Manual for Railroad Engineers and Engineering Students; Containing the Rules and Tables Needed for the Location, Construction, and Equipment of Railroads, as Built in the United States

Manual for Railroad Engineers and Engineering Students; Containing the Rules and Tables Needed for the Location, Construction, and Equipment of Railroads, as Built in the United States

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This historic book may have numerous typos and missing text. Purchasers can download a free scanned copy of the original book (without typos) from the publisher. Not indexed. Not illustrated. 1878 edition. Excerpt: ... at Brooklyn, N. Y.f "The sustaining power of a pile driven home, the resistance which it meets with, and the force of the blow, are, of course, equal. The subsequent settlement of the material around the pile, however, increases its supporting power, and this varies in different kinds of soil. This increased support cannot, however, be relied upon if there is any vibration in the piles, or if there is a scour about them. "In foundations under water there will be a degree of fluidity given to the material by the operation of driving, which lessens the frictional resistance to the penetration of the pile, but the superior gravity of sand to that of water allows it to settle in close contact with the pile, and gives a greater coefficient of support, than if it was driven through the same kind of material in a dry state. "There is no increased force of blow obtained by a fall of more than 40 feet, as the friction on the ways increases so rapidly that no increased velocity is attained by falling from a greater height. Thirty feet is the most useful fall, as the machines are commonly made. "The steam hammer of Mr. Nasmyth has been very successfully applied to the driving of wooden piles. In this engine, a great number of very rapid blows from a very heavy ram produces an excellent result. The pile is not allowed to recover from one blow before it receives another. See also paper No. 5, upon Practical Engineering, by officers of the U. S. Engineers, Lieutenant Colonel J. L. Mason, on the Resistance of Piles. tThe valuable paper of Mr. McAlpine may be seen in full in the Franklin Journal, vol. 55, 1868, pp. 98 and 170. From this paper the deductions above are extracted. "The force of a blow from a Nasmyth hammer is much less, ...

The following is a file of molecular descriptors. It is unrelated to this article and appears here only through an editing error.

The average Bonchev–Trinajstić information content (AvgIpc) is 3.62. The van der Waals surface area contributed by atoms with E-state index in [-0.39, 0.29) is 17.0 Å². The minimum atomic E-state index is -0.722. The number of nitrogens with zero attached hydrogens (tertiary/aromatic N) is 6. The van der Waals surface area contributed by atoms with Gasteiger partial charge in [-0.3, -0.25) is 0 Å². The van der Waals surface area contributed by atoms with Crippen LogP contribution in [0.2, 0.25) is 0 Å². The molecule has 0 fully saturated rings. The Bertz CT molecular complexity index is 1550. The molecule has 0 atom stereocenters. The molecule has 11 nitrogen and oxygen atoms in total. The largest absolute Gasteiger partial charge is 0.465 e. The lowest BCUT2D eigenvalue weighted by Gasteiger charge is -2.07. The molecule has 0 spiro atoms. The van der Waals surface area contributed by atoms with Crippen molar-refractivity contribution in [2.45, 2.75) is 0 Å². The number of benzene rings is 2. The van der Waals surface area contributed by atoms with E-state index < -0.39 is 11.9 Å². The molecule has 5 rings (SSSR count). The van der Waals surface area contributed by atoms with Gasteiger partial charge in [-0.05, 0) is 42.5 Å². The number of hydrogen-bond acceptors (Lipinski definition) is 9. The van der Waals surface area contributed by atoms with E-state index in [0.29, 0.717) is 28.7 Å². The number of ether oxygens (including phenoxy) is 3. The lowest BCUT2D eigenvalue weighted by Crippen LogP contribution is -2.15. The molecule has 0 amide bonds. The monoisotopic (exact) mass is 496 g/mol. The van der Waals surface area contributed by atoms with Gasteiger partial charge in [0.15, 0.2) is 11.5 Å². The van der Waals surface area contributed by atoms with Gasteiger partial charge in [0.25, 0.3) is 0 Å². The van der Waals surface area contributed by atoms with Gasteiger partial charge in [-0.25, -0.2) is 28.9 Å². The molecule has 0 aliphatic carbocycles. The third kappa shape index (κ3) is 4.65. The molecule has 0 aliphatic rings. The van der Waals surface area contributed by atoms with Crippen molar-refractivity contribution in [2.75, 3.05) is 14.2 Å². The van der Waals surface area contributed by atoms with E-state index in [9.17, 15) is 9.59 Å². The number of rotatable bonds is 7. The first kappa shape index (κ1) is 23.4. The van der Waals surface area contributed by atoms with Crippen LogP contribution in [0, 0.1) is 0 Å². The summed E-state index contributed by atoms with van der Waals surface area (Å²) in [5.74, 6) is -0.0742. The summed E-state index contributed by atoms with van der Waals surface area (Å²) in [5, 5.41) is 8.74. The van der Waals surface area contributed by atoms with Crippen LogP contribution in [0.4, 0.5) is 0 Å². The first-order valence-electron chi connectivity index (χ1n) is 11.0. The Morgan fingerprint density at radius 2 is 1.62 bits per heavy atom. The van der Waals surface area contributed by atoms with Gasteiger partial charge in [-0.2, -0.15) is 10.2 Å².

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Product details

  • Paperback | 164 pages
  • 189 x 246 x 9mm | 304g
  • Rarebooksclub.com
  • Miami Fl, United States
  • English
  • black & white illustrations
  • 1236558642
  • 9781236558640